Chimpanzee Trekking in Uganda
Why Chimpanzee Trekking in Uganda is a Must-Do for Visitors
Chimpanzees are the closest living relatives to humans and they provide a fascinating experience for visitors. The chimpanzee trekking experience is a must-do for visitors to Uganda. These primates share 98% of their DNA with humans and are the closest living relatives we have on earth.
The Uganda Wildlife Authority and the Jane Goodall Institute launched a chimp habituation program for ecotourism activities at the Kanyanchu Tourist Centre in Kibale National Park in 1997. Chimpanzee trekking in Uganda as a tourism activity has progressively evolved over the years, and Kibale National Park is currently the greatest spot for chimpanzee trekking. The other locations where chimpanzees have been habituated are Budongo forest, Kyambura gorge in Queen Elizabeth National Park, and Kalinzu forest. These locations also provide opportunities for trekking. Attempts have been undertaken to habituate the Semuliki Wildlife Reserve’s savanna Chimpanzees, but no success has been observed after more than 15 years.
Chimpanzees in the Wild in Uganda
Due to the significant population declines in the areas where they are found, chimpanzees are considered to be endangered worldwide. This reduction is mostly the result of habitat destruction and the trade in bushmeat. Because Ugandans don’t often eat primate meat, the chimpanzee population there is regarded to be less at risk from hunting than that of other African countries. They are nonetheless hunted in several areas of their range in this nation. The snares placed for other animals like bushpigs and antelopes pose a greater threat to the chimpanzees in Uganda. At least 25% of habituated chimpanzees in Uganda have damaged limbs.
In Uganda, habitat loss is a problem, but it mostly happens outside of protected areas. Because of this, many of the dangers to chimpanzees arise on the outskirts or outside of protected areas. They are impacted by local farmers in this area as well as large-scale businesses that grow tobacco, cocoa, and sugar cane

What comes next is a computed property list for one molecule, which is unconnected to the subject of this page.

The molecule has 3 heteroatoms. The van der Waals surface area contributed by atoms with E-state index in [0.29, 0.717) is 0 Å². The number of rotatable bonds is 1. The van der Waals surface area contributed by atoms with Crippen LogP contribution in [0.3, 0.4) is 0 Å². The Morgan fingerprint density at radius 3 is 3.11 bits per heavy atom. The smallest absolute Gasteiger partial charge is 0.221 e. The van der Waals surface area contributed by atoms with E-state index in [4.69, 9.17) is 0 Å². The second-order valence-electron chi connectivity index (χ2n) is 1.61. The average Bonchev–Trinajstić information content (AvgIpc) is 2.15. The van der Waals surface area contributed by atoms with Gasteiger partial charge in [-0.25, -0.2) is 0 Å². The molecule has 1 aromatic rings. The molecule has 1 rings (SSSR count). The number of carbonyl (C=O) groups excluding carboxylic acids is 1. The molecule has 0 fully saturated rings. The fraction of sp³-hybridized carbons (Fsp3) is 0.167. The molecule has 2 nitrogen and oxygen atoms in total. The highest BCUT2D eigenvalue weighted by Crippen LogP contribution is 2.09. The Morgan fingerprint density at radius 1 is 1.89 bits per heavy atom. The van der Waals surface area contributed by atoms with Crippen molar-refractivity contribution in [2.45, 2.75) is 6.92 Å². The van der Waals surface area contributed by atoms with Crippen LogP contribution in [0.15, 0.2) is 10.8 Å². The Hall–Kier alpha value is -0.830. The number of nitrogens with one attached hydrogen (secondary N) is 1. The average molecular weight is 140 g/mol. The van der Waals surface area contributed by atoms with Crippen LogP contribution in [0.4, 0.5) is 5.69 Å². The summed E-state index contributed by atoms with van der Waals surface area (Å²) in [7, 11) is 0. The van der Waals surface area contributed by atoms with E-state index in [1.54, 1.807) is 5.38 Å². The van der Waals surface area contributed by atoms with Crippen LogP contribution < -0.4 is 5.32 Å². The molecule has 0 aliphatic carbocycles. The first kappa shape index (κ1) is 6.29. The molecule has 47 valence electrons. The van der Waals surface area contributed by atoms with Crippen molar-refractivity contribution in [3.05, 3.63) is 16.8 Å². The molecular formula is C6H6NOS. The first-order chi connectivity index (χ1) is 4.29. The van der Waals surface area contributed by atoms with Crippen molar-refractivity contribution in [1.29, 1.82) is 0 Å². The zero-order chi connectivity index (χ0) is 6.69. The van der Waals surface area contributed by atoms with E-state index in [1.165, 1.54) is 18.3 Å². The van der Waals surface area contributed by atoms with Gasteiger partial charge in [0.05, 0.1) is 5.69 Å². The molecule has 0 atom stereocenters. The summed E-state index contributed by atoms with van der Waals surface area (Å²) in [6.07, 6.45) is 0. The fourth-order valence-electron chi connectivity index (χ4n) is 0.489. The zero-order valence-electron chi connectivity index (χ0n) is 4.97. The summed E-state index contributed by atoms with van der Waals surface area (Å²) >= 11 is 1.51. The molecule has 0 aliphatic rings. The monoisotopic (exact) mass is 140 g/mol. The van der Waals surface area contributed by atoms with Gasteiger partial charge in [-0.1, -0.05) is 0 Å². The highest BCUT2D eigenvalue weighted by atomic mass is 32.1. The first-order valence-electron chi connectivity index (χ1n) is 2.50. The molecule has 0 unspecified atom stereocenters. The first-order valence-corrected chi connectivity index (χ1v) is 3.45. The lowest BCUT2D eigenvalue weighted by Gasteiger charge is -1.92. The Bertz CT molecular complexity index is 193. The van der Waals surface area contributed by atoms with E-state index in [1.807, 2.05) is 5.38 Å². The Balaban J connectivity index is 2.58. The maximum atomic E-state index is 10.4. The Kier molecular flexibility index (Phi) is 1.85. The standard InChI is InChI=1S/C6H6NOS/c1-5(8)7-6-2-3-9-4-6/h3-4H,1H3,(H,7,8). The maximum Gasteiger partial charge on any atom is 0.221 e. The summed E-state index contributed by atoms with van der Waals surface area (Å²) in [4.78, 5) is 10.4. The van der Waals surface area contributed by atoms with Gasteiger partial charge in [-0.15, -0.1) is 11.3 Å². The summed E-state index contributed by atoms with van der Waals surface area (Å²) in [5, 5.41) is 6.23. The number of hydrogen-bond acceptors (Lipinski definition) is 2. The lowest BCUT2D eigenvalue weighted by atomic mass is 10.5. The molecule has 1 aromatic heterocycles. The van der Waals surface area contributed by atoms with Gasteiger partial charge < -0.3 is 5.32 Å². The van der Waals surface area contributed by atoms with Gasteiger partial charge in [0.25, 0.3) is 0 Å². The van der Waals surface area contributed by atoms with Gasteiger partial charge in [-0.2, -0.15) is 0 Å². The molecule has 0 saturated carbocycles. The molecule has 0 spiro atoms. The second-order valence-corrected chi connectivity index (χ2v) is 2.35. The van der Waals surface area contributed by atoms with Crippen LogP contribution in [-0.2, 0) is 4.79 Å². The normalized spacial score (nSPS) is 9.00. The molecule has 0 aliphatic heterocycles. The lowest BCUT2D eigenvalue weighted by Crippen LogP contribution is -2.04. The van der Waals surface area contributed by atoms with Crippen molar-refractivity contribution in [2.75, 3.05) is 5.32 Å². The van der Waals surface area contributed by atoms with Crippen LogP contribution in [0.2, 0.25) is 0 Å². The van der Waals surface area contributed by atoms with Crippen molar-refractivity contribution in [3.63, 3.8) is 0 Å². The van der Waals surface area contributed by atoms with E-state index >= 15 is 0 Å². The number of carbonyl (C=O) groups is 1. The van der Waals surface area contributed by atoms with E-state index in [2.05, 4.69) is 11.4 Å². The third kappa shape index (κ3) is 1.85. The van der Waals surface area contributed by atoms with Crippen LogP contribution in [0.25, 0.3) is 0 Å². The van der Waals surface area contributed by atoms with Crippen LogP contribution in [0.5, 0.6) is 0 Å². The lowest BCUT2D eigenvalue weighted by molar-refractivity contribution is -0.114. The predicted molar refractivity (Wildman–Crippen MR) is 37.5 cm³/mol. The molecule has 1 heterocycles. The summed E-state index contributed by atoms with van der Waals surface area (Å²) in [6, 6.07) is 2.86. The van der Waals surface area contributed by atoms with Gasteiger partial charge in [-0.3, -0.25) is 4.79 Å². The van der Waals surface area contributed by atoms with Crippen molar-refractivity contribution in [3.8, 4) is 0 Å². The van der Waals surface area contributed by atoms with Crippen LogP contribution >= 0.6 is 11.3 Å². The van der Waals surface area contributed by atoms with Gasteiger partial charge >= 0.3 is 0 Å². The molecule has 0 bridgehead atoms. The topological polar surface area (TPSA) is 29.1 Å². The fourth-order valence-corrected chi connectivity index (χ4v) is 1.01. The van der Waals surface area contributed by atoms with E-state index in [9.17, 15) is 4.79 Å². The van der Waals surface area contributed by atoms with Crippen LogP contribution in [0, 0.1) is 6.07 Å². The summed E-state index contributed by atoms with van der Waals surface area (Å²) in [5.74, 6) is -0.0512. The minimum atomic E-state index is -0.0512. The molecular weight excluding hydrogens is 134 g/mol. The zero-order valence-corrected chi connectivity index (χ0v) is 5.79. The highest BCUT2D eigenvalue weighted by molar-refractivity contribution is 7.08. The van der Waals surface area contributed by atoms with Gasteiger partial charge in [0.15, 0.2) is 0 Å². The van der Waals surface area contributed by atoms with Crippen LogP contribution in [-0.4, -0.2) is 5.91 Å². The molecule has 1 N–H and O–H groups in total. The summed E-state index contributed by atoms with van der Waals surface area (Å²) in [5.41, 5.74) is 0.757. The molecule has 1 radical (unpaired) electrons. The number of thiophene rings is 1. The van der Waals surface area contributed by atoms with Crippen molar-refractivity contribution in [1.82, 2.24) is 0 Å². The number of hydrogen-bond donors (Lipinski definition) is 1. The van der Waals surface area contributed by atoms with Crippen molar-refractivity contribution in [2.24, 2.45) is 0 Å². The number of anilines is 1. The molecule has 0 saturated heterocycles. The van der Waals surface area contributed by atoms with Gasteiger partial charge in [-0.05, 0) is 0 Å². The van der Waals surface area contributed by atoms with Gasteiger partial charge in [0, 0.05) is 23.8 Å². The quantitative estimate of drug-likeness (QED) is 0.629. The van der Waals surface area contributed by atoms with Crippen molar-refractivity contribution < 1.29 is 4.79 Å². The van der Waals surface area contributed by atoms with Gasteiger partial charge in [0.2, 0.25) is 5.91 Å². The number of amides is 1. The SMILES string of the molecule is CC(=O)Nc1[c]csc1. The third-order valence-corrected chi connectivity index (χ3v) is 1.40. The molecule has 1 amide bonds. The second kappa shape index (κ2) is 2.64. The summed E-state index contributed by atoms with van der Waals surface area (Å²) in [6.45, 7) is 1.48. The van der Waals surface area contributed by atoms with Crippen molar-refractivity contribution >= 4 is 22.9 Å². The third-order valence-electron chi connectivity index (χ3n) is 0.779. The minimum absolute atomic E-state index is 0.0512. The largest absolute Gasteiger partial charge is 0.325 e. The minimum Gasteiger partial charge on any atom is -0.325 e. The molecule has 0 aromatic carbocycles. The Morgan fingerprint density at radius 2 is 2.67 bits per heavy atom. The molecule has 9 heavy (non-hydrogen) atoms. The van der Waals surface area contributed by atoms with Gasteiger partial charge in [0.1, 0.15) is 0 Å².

Chimpanzee trekking in Uganda – Kyambura Gorge
The only area in the Queen Elizabeth Conservation Area where habituated chimps may be observed is in Kyambura Gorge. The chimps in Kyambura Gorge were isolated after the forests that connected it to the bigger forests of Kalinzu and Maramagambo were removed.
The group in the gorge now consists of approximately 20 members, which is a tiny number, and conservationists are concerned that this may lead to inbreeding and mutations.
The chimp trekking in Kyambura Gorge is separated into two sessions: morning and afternoon. A normal trekking day includes 8 people in each session. Only 16 people are allowed each day. Due to the limited amount of hiking permits, travellers must get them early enough from Mweya, where the park headquarters are located. Each chimp trekking adventure begins with a briefing for all trekkers during which rangers explain the characteristics of the terrain as well as facts on the chimps and what to anticipate. Following the briefing, tourists are escorted down the forest to track the chimpanzees. The odds of detecting the chimps are around 88%.